News McKenzie Farms Continues Leafy Green Legacy

McKenzie Farms Continues Leafy Green Legacy

McKenzie Farms Continues Leafy Green Legacy
February 1, 2024 |

By Maggie Edwards 

Rows of leafy greens extend farther than the eye can see at McKenzie Farms in Baldwin County. 

Those greens carpet the Fairhope fields from fall to late winter. This includes broccoli, cauliflower and collards for the retail farmers market, plus heads of cabbage for the wholesale business, Mike McKenzie said.  

“Our cabbage season kicks off in September, with continual planting of green and red cabbage until early November,” Mike said. “We get in the field to harvest at the start of December. Because we plant in intervals, we cut our crop until March.” 

The harvest is done in two ways — hand cut and via mechanization, thanks to a special cabbage harvester added three years ago. 

“We’ve always been a family operation,” Mike said. “My granddad and dad started vegetable farming in the 1960s. We’ve continued the cabbage crop since then.” 

That original farm has grown to 1,400 acres of row crops and produce operated by Mike; his brother, Tommy; and other family members.

Cabbage harvest at McKenzie Farm in Fairhope.

With 25 acres of cabbage (around 250,000 plants), Mike and Tommy rely on their respective sons, Coleman and Austin, to take leadership on the farm.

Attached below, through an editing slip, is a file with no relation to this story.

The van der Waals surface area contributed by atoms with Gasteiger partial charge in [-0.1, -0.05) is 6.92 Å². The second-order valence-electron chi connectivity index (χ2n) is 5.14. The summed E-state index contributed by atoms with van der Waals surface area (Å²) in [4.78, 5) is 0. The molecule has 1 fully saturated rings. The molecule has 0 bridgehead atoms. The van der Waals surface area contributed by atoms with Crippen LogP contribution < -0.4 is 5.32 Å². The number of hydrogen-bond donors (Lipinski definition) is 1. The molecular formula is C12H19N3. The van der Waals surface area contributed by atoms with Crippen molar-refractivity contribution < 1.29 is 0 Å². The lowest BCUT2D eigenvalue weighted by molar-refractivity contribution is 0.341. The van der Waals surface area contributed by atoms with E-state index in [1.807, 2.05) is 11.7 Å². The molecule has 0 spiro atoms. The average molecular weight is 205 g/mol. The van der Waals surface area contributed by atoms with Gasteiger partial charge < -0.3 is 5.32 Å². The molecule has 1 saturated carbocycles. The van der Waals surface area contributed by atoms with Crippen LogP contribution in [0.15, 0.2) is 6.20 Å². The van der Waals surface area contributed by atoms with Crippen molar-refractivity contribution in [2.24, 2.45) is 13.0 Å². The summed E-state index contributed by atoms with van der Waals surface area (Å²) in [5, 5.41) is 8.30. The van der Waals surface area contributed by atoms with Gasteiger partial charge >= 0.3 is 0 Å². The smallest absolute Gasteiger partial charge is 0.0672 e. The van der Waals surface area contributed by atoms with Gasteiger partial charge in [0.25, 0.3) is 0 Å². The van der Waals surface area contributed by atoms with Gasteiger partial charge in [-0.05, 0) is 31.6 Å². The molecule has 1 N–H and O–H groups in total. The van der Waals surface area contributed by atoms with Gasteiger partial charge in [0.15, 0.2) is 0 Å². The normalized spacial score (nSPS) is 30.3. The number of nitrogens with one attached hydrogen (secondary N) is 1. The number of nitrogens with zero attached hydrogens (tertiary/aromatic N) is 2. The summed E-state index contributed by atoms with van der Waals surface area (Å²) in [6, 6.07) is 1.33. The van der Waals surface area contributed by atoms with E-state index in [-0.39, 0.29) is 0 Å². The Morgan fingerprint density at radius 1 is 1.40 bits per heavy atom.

“We all have our certain jobs, but we can all do everything around here,” said Mike, who serves on the Baldwin County Farmers Federation board with his brother. “Coleman and Austin are involved in the day-to-day decisions. They are following in our footsteps and getting involved with the Federation and Young Farmers.”

A diverse operation, McKenzie Farms grows, packs and ships its own products.

“Cabbage comes out of the field and goes to its destination within 24 hours,” Mike said. “We truck our produce to distribution warehouses for restaurants, grocery stores, food banks across the state and local schools.” 

Those food bank and school deliveries are through partnerships with the Alabama Department of Agriculture & Industries (ADAI).

“The Local Food Purchase Agreement (started in 2022) has allowed ADAI to purchase $11.38 million of products from Alabama farmers like the McKenzie brothers and donate it to food banks,” said ADAI’s Don Wambles. “They recently joined the Farm to School program, which helps incentivize those who are serving Alabama-grown items in their Child Nutrition Programs.”  

Mike McKenzie, right, delivered almost 40,000 pounds of cabbage to the Heart of Alabama Food Bank in Montgomery Dec. 12 through a partnership with Alabama Department of Agriculture & Industries (ADAI). He is pictured with ADAI’s Don Wambles.

Baldwin County’s year-round growing season allows the farm to produce red potatoes, watermelons and other summer fruits and vegetables. In 2018, the family opened McKenzie Farm Market. A year later, they joined Sweet Grown Alabama and continue serving the community with locally grown goods, said the Federation’s Blake Thaxton.

“It’s encouraging to see their farm continue this crop,” said Thaxton, also the Alabama Fruit & Vegetable Growers Association executive director. “We have very few cabbage farmers in the state. There is a demand for farm-fresh cabbage, especially in the winter months when folks are gearing up for their New Year’s Day meal.” 

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